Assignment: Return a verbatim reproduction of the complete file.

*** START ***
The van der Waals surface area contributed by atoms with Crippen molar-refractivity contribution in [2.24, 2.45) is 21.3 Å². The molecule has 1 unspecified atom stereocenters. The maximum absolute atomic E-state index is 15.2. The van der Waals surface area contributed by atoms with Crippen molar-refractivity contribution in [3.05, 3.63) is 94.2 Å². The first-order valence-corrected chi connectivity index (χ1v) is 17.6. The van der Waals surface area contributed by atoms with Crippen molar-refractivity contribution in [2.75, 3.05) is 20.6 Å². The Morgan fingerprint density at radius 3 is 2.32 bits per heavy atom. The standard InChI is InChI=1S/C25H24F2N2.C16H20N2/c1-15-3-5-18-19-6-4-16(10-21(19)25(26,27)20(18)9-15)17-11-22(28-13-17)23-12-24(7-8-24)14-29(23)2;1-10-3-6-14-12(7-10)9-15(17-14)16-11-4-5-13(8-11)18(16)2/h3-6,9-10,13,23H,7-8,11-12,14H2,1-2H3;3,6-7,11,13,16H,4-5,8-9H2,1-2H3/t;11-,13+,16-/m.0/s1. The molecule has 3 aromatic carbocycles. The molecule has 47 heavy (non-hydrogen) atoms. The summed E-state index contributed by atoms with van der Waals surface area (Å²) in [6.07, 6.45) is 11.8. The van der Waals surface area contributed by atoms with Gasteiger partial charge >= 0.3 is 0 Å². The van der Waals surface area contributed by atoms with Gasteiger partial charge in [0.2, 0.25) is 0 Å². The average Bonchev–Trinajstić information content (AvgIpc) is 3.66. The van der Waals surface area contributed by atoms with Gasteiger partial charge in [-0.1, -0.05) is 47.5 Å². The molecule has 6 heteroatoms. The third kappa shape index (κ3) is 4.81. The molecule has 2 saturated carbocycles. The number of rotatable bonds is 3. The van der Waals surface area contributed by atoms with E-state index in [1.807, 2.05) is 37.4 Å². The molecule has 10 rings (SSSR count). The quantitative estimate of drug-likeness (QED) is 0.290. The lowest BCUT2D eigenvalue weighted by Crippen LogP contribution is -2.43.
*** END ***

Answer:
The van der Waals surface area contributed by atoms with Crippen molar-refractivity contribution in [2.24, 2.45) is 21.3 Å². The molecule has 1 unspecified atom stereocenters. The maximum absolute atomic E-state index is 15.2. The van der Waals surface area contributed by atoms with Crippen molar-refractivity contribution in [3.05, 3.63) is 94.2 Å². The first-order valence-corrected chi connectivity index (χ1v) is 17.6. The van der Waals surface area contributed by atoms with Crippen molar-refractivity contribution in [2.75, 3.05) is 20.6 Å². The Morgan fingerprint density at radius 3 is 2.32 bits per heavy atom. The standard InChI is InChI=1S/C25H24F2N2.C16H20N2/c1-15-3-5-18-19-6-4-16(10-21(19)25(26,27)20(18)9-15)17-11-22(28-13-17)23-12-24(7-8-24)14-29(23)2;1-10-3-6-14-12(7-10)9-15(17-14)16-11-4-5-13(8-11)18(16)2/h3-6,9-10,13,23H,7-8,11-12,14H2,1-2H3;3,6-7,11,13,16H,4-5,8-9H2,1-2H3/t;11-,13+,16-/m.0/s1. The molecule has 3 aromatic carbocycles. The molecule has 47 heavy (non-hydrogen) atoms. The summed E-state index contributed by atoms with van der Waals surface area (Å²) in [6.07, 6.45) is 11.8. The van der Waals surface area contributed by atoms with Gasteiger partial charge >= 0.3 is 0 Å². The van der Waals surface area contributed by atoms with Gasteiger partial charge in [0.2, 0.25) is 0 Å². The average Bonchev–Trinajstić information content (AvgIpc) is 3.66. The van der Waals surface area contributed by atoms with Gasteiger partial charge in [-0.1, -0.05) is 47.5 Å². The molecule has 6 heteroatoms. The third kappa shape index (κ3) is 4.81. The molecule has 2 saturated carbocycles. The number of rotatable bonds is 3. The van der Waals surface area contributed by atoms with E-state index in [1.807, 2.05) is 37.4 Å². The molecule has 10 rings (SSSR count). The quantitative estimate of drug-likeness (QED) is 0.290. The lowest BCUT2D eigenvalue weighted by Crippen LogP contribution is -2.43.